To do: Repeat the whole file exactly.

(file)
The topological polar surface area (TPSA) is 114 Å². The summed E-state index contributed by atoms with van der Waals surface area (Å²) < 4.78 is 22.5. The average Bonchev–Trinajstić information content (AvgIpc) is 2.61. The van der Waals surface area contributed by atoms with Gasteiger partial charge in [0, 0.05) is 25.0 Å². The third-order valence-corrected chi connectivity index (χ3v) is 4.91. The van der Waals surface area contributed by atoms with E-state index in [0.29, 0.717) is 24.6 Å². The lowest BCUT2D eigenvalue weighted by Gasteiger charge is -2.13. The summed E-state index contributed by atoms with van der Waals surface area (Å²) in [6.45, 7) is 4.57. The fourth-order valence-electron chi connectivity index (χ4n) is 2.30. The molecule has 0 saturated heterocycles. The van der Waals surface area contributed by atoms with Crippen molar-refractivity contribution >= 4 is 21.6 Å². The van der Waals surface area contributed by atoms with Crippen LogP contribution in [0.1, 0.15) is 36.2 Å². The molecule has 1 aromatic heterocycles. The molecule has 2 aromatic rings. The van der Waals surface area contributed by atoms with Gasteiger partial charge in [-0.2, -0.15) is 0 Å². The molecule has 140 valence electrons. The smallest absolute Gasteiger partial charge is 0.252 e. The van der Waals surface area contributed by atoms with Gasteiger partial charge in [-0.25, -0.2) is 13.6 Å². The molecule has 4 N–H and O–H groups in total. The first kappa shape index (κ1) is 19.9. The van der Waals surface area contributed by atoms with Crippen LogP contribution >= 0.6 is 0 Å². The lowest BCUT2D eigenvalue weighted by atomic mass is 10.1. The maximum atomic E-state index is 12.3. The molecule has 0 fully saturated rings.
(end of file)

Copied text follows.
The topological polar surface area (TPSA) is 114 Å². The summed E-state index contributed by atoms with van der Waals surface area (Å²) < 4.78 is 22.5. The average Bonchev–Trinajstić information content (AvgIpc) is 2.61. The van der Waals surface area contributed by atoms with Gasteiger partial charge in [0, 0.05) is 25.0 Å². The third-order valence-corrected chi connectivity index (χ3v) is 4.91. The van der Waals surface area contributed by atoms with E-state index in [0.29, 0.717) is 24.6 Å². The lowest BCUT2D eigenvalue weighted by Gasteiger charge is -2.13. The summed E-state index contributed by atoms with van der Waals surface area (Å²) in [6.45, 7) is 4.57. The fourth-order valence-electron chi connectivity index (χ4n) is 2.30. The molecule has 0 saturated heterocycles. The van der Waals surface area contributed by atoms with Crippen molar-refractivity contribution >= 4 is 21.6 Å². The van der Waals surface area contributed by atoms with Crippen LogP contribution in [0.1, 0.15) is 36.2 Å². The molecule has 1 aromatic heterocycles. The molecule has 2 aromatic rings. The van der Waals surface area contributed by atoms with Gasteiger partial charge in [-0.2, -0.15) is 0 Å². The molecule has 140 valence electrons. The smallest absolute Gasteiger partial charge is 0.252 e. The van der Waals surface area contributed by atoms with Gasteiger partial charge in [-0.25, -0.2) is 13.6 Å². The molecule has 4 N–H and O–H groups in total. The first kappa shape index (κ1) is 19.9. The van der Waals surface area contributed by atoms with Crippen LogP contribution >= 0.6 is 0 Å². The lowest BCUT2D eigenvalue weighted by atomic mass is 10.1. The maximum atomic E-state index is 12.3. The molecule has 0 fully saturated rings.